Landing on this beach requires negotiating the breaking surf.  We've landed in surf before, but today we weren't paying attention.  I rowed the boat slowly, distracted by chatting until I realized we were already near the beach.  Before I was ready for it, we were pushed into the area where the waves were breaking.  One broke and lifted our stern up and we started to surf, but then the boat twisted sideways and flipped over.  I bailed out and tried to keep the 120 lb. dinghy from crushing Sherrell.  Once she was clear, I lifted our outboard out of the water and a few people stepped in to help drag it out of the surf and empty the sand and water.

Sherrell was lucky.  She had a 10 inch long bruise on her thigh and various dings, but no permanent damage.  We spent the afternoon drying off and draining the water out of the engine.  Fortunately, the engine recovered ok, but I'll need to take it apart and clean it out when we have access to fresh water.

The crash landing aside, the bay was beautiful and full of sardines.  The sardines brought in the sea lions (called "los Lobos" by the locals), dolphins, pelicans and lots of other fish.  We could watch the dolphins and sea lions swimming just a few feet from the boat.  Of course, the only photo I got was one in the distance, but at times there were as many as 6 or 7 swimming together.

After making yet another change to the self-steering gear by making some new parts and adding extra clearance to the moving pieces, we were ready to get underway again.

We wanted to wait for a favorable forecast, and after the last 80 hour rough ride, we decided that light winds would be good enough.  So we departed again, with a very light breeze for the next 235 mile leg.  As we sailed out of the bay another larger sailboat started sailing behind us.  They started to quickly overtake us in the light wind, so we decided to heat things up.  We hoisted our Halloween spinnaker (black, yellow, orange and white) and quickly left them behind.

Later in the evening, the wind picked up again and we dropped the spinnaker and continued with the main and the genoa.  By early the next morning, the wind died.  We were less than half way to our destination, Bahia Santa Maria, and 30 miles from a possible anchorage.  Since we were both tired, and didn't want to motor all the next day and night (due to no wind), we turned on the motor, and headed due East to Abreojos ("Open your eyes!").  We spent the night there, hoping to get some sleep, but at 2am the wind picked up from the South which blows directly into the anchorage.  It became choppy and bouncy, and we were concerned we would have to pull up the anchor and get the hell out of there.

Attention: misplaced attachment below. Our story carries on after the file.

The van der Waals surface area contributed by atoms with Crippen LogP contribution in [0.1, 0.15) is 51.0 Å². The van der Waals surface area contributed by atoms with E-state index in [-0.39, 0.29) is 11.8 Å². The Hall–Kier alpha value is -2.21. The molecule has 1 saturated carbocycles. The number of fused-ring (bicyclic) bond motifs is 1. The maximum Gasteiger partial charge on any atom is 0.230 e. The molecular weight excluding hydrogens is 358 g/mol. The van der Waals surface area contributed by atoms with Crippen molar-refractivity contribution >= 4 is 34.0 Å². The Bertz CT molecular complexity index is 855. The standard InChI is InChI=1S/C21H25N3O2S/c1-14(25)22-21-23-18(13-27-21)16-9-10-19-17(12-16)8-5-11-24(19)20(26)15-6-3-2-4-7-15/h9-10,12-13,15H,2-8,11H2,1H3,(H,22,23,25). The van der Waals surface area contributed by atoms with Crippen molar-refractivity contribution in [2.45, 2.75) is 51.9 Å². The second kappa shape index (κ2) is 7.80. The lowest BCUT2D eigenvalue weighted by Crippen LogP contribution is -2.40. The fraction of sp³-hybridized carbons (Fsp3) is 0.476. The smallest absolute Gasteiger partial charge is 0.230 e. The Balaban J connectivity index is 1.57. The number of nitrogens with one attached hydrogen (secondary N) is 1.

I set the GPS on anchor watch, and set a timer for 60 minutes.  If the conditions got worse or we started to drag towards the beach, we were ready to depart.  Needless to say, it wasn't the rest stop we hoped for.

The wind died back down around 5am and started to shift back to the North.  We got a little sleep, but departed at first light for the last 140 mile leg.

With full sails up, we screamed along in the nice 15-20 knot breeze.  It was perfect sailing weather!  The seas were tame (<8 feet) and the wind was on our beam.  We even saw about 7 sea turtles swimming around in the water when we were offshore about 50 miles (the brown blob with white head below is a turtle).  And how about the color of that water?

Turtle Swimming

I think we might have accidentally bumped one, but its hard shell protected it from any damage, and it went about swimming around as if nothing happened.

The wind picked up some more and we reefed the main and continued the great sail towards Bahia Santa Maria.

Down Wind Sailing

When we arrived at the entrance of the bay, the wind was blowing about 25 knots and the sea was getting stirred up again.  We were really happy to be pulling into this nice remote and protected anchorage.  There were about 17 other sailboats in the bay, several of them had departed before us at Bahia Tortuga while we were still busy working on our steering gear.

Bahia Santa Maria is a bay of amazing beauty.   The subtle tones of the desert and the crystal clear water teeming with fish made this one of our favorite anchorages!

Bahia Santa Maria

There are hiking trails all over the hillsides, a large saltwater lagoon with green mangroves and small fishing villages, and lots of different flowering cacti.

Bahia Santa Maria Lagoon

This bay was a great place to recharge ourselves and celebrate our 500+ mile trip into Mexico.  Since Thanksgiving was being observed by family and friends in the U.S., we decided to hold a potluck and have a small feast too.

Thanksgiving on the Beach